DUBAI, United Arab Emirates — Saudi Arabia offered a cease-fire proposal to Yemen’s Houthi rebels that includes reopening their country’s main airport, the kingdom’s latest attempt to halt years of fighting in a war that has sparked the world’s worst humanitarian crisis.
The move comes after the rebels stepped up a campaign of drone and missile attacks on the kingdom’s oil sites, briefly shaking global energy prices amid the coronavirus pandemic. It also comes as Riyadh tries to rehabilitate its image with the U.S. under President Joe Biden.
Whether the plan will take hold remains another question. A unilaterally declared Saudi cease-fire collapsed last year. Fighting rages around the crucial city of Marib and the Saudi-led coalition launched airstrikes as recently as Sunday targeting Yemen’s capital of Sanaa. A U.N. mission said another suspected airstrike hit a food-production company in the port city of Hodeida.
“We want the guns to fall completely silent,” Saudi Foreign Minister Prince Faisal bin Farhan told journalists at a televised news conference in Riyadh. “It is up to the Houthis now. We are ready to go today. We hope we can have a cease-fire immediately, but the onus is on the Houthis.”
A senior Houthi official, who spoke with The Associated Press on condition of anonymity in line with regulations, said the rebels had been aware of the proposal and in direct communication with the Saudis, as well as interlocutors from Oman. However, he said the Saudis needed to do more to see a cease-fire implemented, something reiterated by others in the Iranian-backed rebel group.
Saudi Arabia said the plan would be presented both to the Houthis and Yemen’s internationally recognized government later Monday. Both would need to accept the plan for it to move forward, with any timeline likely to be set by U.N. Special Envoy to Yemen Martin Griffiths.
U.N. Secretary-General Antonio Guterres welcomed the announcement, said U.N. deputy spokesman Farhan Haq.
“There is no doubt that every effort must be made to end the conflict and the suffering of the Yemeni people, and the United Nations looks forward to continuing its work with the parties to achieve this goal,” Haq said.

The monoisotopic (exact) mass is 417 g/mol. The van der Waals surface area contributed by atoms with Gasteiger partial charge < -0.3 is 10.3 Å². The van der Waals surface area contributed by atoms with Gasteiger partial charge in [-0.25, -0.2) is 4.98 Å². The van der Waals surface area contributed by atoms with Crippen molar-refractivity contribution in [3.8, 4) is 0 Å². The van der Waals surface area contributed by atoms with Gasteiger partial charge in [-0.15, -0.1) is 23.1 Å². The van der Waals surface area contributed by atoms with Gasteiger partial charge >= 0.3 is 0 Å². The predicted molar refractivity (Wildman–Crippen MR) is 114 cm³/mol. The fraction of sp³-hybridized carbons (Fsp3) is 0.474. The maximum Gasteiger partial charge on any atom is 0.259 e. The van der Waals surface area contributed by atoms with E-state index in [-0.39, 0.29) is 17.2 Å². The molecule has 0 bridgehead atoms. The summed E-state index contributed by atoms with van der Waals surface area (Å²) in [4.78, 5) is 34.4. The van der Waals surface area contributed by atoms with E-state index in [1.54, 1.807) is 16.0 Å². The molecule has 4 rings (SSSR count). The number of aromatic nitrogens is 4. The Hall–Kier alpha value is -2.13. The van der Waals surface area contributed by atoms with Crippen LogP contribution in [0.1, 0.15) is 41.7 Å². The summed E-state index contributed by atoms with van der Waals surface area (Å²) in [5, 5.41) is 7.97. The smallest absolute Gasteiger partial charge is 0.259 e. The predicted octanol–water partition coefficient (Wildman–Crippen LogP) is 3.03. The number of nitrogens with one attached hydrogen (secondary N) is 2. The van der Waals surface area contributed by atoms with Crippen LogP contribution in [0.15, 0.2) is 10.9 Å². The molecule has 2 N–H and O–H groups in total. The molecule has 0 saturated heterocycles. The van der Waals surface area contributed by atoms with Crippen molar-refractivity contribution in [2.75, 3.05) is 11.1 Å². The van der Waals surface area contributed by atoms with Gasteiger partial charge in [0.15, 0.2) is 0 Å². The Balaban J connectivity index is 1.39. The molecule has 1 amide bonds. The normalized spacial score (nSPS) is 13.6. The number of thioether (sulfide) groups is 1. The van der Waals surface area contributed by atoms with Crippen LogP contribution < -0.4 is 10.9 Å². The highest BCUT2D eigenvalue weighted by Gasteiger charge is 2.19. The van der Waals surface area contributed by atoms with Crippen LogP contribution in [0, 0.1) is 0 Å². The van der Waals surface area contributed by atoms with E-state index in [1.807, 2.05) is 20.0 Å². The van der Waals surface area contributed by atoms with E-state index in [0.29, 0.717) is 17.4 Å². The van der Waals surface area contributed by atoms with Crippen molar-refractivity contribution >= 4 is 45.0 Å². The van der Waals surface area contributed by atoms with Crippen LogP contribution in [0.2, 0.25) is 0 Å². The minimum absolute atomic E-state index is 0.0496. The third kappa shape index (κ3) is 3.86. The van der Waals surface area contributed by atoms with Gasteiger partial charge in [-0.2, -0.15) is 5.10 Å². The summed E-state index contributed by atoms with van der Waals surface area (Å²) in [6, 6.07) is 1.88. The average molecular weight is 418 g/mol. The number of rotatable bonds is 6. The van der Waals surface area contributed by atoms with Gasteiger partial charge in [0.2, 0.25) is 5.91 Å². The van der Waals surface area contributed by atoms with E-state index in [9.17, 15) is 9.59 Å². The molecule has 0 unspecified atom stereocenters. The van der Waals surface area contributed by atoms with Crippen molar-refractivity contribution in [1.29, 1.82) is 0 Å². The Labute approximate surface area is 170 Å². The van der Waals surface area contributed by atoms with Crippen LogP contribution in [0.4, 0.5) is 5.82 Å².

He said Griffiths “has been working extensively with the parties to see what can be done to bring them together on the sort of proposals that he made in the Security Council. … So he will be in touch with the Houthis, as with all parties, to see whether we can go further on this.”
Saudi Arabia made two concessions to the Houthis in the plan, while not offering everything the rebels previously wanted. The first involves reopening Sanaa International Airport, a vital link for Yemen to the outside world that hasn’t seen regular commercial flights since 2015. Officials did not immediately identify what commercial routes they wanted to see resume.
The second would see taxes, customs and other fees generated by the Hodeida port while importing oil put into a joint account of Yemen’s Central Bank. That account would be accessible to the Houthis and Yemen’s recognized government to pay civil servants and fund other programs, officials said.
Whether the Houthis accept the Saudi proposal remains in question. On Friday, Houthi leader Mohammed Ali al-Houthi proposed a nationwide cease-fire contingent upon Saudi Arabia reopening Sanaa’s airport to commercial flights and lifting restrictions on cargo shipments to Hodeida. The port handles most of the country’s vital imports. Both are long-standing demands of the Houthis, who swept into Sanaa from their northwestern strongholds in September 2014.
“There is nothing new about the Saudi initiative,” another senior Houthi official told the AP on condition of anonymity in line with regulations. “First, the airport and the port must both be opened.”